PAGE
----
General Motor has asked South Korea’s LG Energy Solution (LGES) to revise the terms of their battery manufacturing joint venture in the US to allow it to have a larger share of US government tax credits, according to local reports citing industry sources.

LGES’ share price fell by over 4% on the news in early trade on Friday (1 December).

The reports suggested the US carmaker asked LGES to share up to 85% of the tax benefits available to their US based joint venture Ultium Cell LLC in the form of dividends to help it meet the challenges of switching to zero emission vehicles. Both companies each own a 50% stake in the joint venture, making the request by GM somewhat unusual but not unprecedented.

In exchange, GM was said to have offered to guarantee the joint venture’s profit margin above a certain level.

To help establish a strong domestic electric vehicle (EV) supply chain, the US government’s AMPC programme offers qualifying battery makers a US$35 tax credit per 1 kilowatt hour (KWh) of battery cells manufactured in North America and $10 per 1kWh of battery module/system.

LGES is the first of South Korean three main battery makers to begin production in the US and was said to have earned KRW427bn (US$327m) from the AMPC programme in the first nine months of 2023, equivalent to 23% of its Q3 operating profit.

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The company has stand alone battery cell plants and joint ventures in North America with Hyundai, Stellantis, Honda and GM with 300GWh of capacity scheduled to come on stream in the second half of the decade.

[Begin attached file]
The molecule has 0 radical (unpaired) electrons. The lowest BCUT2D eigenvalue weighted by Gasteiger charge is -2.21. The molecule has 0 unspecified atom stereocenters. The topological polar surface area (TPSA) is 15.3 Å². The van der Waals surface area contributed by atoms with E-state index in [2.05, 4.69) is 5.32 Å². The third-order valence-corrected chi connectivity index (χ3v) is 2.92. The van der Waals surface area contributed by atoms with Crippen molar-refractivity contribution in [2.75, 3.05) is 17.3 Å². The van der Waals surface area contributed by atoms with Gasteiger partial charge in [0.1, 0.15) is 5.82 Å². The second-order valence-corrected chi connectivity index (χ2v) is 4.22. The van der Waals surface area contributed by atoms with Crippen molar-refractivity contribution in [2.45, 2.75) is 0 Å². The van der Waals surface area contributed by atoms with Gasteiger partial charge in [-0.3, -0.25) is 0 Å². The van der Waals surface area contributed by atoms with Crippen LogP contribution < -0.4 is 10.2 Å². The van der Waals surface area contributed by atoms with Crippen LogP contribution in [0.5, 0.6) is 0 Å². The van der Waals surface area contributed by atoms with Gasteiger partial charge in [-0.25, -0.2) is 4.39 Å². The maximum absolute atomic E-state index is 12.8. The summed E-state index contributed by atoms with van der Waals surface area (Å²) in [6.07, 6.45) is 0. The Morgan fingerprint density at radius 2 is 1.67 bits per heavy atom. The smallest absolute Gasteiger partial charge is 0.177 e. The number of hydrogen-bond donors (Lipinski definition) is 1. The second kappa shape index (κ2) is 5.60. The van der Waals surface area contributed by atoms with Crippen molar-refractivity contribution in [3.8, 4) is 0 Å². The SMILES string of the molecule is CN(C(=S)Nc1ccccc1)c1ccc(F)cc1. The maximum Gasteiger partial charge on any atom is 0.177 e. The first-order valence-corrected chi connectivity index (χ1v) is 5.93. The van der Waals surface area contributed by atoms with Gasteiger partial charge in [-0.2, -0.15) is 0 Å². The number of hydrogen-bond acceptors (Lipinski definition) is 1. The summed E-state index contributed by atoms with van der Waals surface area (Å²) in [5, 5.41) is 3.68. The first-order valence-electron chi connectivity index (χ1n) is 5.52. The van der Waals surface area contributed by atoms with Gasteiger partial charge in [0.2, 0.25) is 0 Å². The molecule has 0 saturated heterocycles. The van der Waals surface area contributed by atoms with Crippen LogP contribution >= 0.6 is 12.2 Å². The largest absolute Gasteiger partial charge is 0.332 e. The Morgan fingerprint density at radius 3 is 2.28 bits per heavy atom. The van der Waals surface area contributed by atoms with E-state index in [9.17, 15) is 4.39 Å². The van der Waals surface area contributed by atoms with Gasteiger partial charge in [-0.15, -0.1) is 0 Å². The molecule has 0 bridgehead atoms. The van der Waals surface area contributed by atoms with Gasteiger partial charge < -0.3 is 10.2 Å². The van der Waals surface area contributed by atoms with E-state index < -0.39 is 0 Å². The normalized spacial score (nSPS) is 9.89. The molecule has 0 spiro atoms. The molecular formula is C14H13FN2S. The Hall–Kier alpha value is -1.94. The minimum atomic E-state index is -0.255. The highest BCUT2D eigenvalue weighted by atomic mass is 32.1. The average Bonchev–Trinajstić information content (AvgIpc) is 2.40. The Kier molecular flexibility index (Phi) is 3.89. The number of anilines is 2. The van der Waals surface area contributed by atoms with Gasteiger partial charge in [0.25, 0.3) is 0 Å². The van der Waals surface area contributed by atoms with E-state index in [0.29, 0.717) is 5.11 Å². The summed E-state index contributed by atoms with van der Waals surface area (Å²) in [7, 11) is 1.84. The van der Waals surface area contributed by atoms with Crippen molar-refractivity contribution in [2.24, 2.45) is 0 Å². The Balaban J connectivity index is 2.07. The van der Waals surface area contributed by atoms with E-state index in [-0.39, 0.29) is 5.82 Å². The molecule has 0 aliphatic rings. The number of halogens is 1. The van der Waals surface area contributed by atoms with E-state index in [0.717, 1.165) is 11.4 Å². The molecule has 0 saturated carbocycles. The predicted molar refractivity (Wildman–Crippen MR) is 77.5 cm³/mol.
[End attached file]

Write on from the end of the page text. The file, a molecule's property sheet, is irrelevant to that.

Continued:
The benefits of the AMPC programme for Ultium Cell are expected rise sharply from next year as additional capacity comes on line. The JV completed construction of its first battery cell manufacturing facility in August 2022, in Warren, Ohio. A second plant, in Spring Hill, Tennessee was scheduled for completion in January 2024 and a third plant was expected to come on line in Q4 2024 in Lansing, Michigan. The combined production capacity of the three plants would be 123GWh, with room for expansion. Plans for a fourth plant were shelved earlier this year.

Industry sources suggested: “It will be hard for LGES to flatly turn down GM’s request, given the industry dynamics.”

Earlier this year Panasonic Holding, the largest US battery supplier, was understood to have agreed to share half of this year’s expected JPY45bn ($304m) AMPC benefits with customer Tesla.

Other South Korean battery makers, including Samsung SDI and SK On, were also expected to come under pressure to share more of the AMPC benefits with their JV partners.
Ultium Cell’s battery plant in Warren, Ohio